The following information on this butterfly is finally here after what seemed like hours of searching for it:
Oleria paula is commonly known as the Thick-rimmed Clearwing Butterfly or the Glasswing Butterfly. It is in the order Lepidoptera, family Nymphalidae. The species is identified by a thick band of dark brown around the outside of the wings, a strong white medial bar on the tip of the wing, and the clear areas in the middle of the wings. This insect is fairly common and ranges from Mexico to Panama. The Glasswing butterfly has a wingspan of 56-58mm. The larvae eat the leaves of plants which include deadly nightshades, oleanders, and dogbane. From these poisonous food plants, the Glasswing larvae collect toxic alkaloids, which make them unpleasant for predators to eat.
The Glasswing butterflies have evolved large clear patches on their wings which help camouflage them while they are flying from one flower to another or while they are perched on a plant. Predators that are looking for lunch may not recognize the Glasswing as a butterfly because their transparent wings break up their outline. Glasswing butterflies feed on nectar from aster flowers. This particular flower is important to their reproduction because male Glasswings obtain a chemical from these flowers that they use in producing their pheromones, chemical scents they use to attract mates.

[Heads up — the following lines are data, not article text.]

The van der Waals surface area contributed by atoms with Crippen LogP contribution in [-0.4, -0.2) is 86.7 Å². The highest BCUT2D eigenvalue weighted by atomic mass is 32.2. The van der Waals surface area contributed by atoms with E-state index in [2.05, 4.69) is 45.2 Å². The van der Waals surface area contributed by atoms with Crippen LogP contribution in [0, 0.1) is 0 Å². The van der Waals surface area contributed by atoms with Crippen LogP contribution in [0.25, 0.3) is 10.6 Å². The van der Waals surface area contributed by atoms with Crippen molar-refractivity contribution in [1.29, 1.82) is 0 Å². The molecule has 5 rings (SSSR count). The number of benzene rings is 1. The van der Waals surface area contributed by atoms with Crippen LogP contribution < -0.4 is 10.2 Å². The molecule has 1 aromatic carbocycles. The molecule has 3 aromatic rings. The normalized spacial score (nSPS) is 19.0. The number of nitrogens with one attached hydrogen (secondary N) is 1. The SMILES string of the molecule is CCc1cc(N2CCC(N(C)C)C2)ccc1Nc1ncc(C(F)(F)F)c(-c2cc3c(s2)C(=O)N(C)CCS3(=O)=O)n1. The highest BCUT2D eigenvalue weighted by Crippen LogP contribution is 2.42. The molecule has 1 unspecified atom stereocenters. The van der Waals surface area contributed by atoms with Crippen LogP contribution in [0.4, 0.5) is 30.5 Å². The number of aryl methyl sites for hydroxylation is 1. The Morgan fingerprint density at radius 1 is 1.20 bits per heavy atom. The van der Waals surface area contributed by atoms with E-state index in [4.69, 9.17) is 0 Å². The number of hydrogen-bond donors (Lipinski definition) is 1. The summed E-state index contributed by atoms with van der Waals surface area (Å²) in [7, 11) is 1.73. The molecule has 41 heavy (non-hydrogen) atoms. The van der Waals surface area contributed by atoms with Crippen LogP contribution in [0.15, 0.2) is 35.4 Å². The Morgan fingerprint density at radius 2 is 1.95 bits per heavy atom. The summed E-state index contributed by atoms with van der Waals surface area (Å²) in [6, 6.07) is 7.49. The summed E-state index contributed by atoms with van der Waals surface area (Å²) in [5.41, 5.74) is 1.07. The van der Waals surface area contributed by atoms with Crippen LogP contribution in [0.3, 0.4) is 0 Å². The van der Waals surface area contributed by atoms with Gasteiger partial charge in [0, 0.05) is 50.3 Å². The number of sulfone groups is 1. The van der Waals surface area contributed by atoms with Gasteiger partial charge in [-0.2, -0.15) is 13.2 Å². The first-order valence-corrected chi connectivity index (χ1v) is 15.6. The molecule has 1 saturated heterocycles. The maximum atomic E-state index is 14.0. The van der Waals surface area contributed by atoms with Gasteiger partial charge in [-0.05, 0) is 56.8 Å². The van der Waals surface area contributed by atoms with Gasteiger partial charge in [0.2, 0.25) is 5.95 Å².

Ecologists use the presence of the Glasswing butterfly as an indication of high quality habitat, and its demise alerts them of ecological change. Since the international trade for butterflies is growing, Glasswing specimens are often taken from the wild, and they are also cultivated for sale on butterfly ranches. Such activities as logging, coal mining, farming with agrochemicals, and increased ranching greatly threaten Glasswing populations. The Glasswing butterflies are often viewed as delicate gems among nature.